CERTIORARI TO THE UNITED STATES COURT OF APPEALS FOR THE SEVENTH CIRCUIT.
Vinson, Black, Reed, Frankfurter, Douglas, Murphy, Jackson, Rutledge, Burton
MR. JUSTICE JACKSON delivered the opinion of the Court.
Writs of certiorari have been granted, 335 U.S. 810, to review two judgments of the Court of Appeals for the Seventh Circuit involving the same patent. What we shall call the Jones patent was No. 2,043,960, issued to Lloyd Theodore Jones and others, for an electric welding process and for fluxes, or compositions, to be used therewith. The patent is now owned by The Linde Air Products Company, which brought an action for infringement against the Lincoln and two Graver companies.
The District Court held four of the flux claims valid and infringed and concluded that the patent owner had not misused the patent so as to forfeit its claims to relief therefor. It held certain other flux claims and all of the process claims invalid. 75 U. S. P. Q. 231.
The Court of Appeals affirmed the findings that four flux claims were valid and infringed and that the patent had not been abused, but reversed the trial court and held valid the process claims and the remaining contested flux claims. 167 F.2d 531.
The petitioners contend not only that the Court of Appeals' judgment should be reversed, but that we should also reverse the District Court's finding of partial validity and should declare the patent entirely invalid and not infringed.
At the trial the electric welding prior art and the nature of the Jones invention were explored at length, and opinions of the two courts below, already in the books, adequately discuss the technology of that art and the scientific features of the claims involved. We shall confine this opinion to a statement of the legal principles which lead to our decision.
I. FLUX CLAIMS 18, 20, 22 AND 23, HELD VALID, AND INFRINGED, BY TWO COURTS BELOW.
Electric welding was an established art before this invention but one with serious limitations which the industry sought to overcome. The known method was slow and laborious and permitted welding of only relatively thin plates. It was of different types, but each had such deficiencies as a dazzling open arc, smoke and splatter, which made operation unpleasant and somewhat hazardous.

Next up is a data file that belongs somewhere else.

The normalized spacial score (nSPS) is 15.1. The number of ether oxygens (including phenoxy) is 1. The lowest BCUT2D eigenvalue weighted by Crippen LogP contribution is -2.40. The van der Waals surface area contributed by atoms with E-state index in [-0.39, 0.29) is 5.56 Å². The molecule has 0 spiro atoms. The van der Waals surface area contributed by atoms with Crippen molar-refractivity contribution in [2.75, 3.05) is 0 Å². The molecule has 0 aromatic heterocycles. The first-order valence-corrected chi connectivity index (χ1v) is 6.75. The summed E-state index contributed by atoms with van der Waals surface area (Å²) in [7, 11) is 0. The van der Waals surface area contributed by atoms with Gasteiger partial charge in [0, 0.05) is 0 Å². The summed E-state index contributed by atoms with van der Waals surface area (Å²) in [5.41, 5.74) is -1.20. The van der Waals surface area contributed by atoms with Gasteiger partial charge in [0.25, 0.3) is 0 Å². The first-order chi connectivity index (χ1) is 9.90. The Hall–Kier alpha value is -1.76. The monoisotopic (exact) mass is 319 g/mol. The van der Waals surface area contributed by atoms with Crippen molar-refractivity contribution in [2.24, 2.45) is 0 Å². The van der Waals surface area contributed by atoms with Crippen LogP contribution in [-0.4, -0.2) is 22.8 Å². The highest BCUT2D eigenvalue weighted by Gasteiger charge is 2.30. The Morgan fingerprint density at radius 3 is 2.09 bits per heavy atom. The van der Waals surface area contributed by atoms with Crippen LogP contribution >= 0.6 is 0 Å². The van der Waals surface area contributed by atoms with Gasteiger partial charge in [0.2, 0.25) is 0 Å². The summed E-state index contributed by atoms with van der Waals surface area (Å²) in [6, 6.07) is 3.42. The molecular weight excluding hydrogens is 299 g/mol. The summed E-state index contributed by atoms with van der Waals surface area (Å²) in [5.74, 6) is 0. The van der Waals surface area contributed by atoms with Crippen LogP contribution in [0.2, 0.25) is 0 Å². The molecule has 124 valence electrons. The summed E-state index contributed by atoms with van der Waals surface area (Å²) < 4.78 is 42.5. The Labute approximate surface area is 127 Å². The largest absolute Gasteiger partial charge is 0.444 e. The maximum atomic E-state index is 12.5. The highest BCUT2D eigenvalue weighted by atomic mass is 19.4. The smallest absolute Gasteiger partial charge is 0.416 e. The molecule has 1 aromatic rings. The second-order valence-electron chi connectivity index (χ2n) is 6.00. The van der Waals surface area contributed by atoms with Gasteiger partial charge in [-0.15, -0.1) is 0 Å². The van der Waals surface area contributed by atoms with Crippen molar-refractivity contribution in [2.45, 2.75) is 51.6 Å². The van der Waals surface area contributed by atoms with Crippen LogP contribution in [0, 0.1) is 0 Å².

Three scientifically trained individuals, Jones, Kennedy and Rotermund, set out purposely to discover a cure for the deficiencies and inadequacies in the method of flux welding, then the most successful method known. They collaborated for some six months in conducting a series of about 500 experiments in the course of which they compounded 75 different flux compositions. They finally produced the invention for which a patent was sought.
The trial court noted that the results produced by their invention contrasted with those possible under all prior methods in that "there is no glare, no open arc, no splatter, and very little, if any, smoke in the Jones, et al. method."
"The truly remarkable difference, however, between what Jones, Kennedy and Rotermund invented and what had gone on before is perhaps best manifested by the performance achievements of their invention. For instance, only through its use can plates as thick as two and one-half inches be welded in a single pass. Furthermore, the welding speeds made possible by it dwarf those of any other method, and the welds produced by it are of the highest ...